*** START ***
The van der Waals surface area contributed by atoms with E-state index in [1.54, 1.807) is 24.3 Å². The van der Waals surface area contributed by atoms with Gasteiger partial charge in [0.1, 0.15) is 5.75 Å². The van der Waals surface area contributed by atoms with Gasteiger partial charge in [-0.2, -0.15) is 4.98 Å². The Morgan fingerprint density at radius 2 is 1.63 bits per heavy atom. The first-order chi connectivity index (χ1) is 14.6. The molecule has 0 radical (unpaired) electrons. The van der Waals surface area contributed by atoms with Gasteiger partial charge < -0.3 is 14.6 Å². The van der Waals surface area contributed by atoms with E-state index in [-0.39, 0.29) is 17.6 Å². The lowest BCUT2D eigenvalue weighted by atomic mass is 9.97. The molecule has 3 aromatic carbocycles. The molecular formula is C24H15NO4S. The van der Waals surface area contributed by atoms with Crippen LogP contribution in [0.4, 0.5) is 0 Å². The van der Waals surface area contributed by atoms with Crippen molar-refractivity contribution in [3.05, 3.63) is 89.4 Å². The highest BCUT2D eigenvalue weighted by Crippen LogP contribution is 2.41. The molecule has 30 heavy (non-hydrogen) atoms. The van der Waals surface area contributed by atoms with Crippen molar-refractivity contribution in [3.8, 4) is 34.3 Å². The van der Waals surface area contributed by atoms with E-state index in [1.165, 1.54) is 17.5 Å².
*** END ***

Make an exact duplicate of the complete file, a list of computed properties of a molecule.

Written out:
The van der Waals surface area contributed by atoms with E-state index in [1.54, 1.807) is 24.3 Å². The van der Waals surface area contributed by atoms with Gasteiger partial charge in [0.1, 0.15) is 5.75 Å². The van der Waals surface area contributed by atoms with Gasteiger partial charge in [-0.2, -0.15) is 4.98 Å². The Morgan fingerprint density at radius 2 is 1.63 bits per heavy atom. The first-order chi connectivity index (χ1) is 14.6. The molecule has 0 radical (unpaired) electrons. The van der Waals surface area contributed by atoms with Gasteiger partial charge < -0.3 is 14.6 Å². The van der Waals surface area contributed by atoms with E-state index in [-0.39, 0.29) is 17.6 Å². The lowest BCUT2D eigenvalue weighted by atomic mass is 9.97. The molecule has 3 aromatic carbocycles. The molecular formula is C24H15NO4S. The van der Waals surface area contributed by atoms with Crippen LogP contribution in [0.4, 0.5) is 0 Å². The van der Waals surface area contributed by atoms with Crippen molar-refractivity contribution in [3.05, 3.63) is 89.4 Å². The highest BCUT2D eigenvalue weighted by Crippen LogP contribution is 2.41. The molecule has 30 heavy (non-hydrogen) atoms. The van der Waals surface area contributed by atoms with Crippen molar-refractivity contribution in [3.8, 4) is 34.3 Å². The van der Waals surface area contributed by atoms with E-state index in [1.165, 1.54) is 17.5 Å².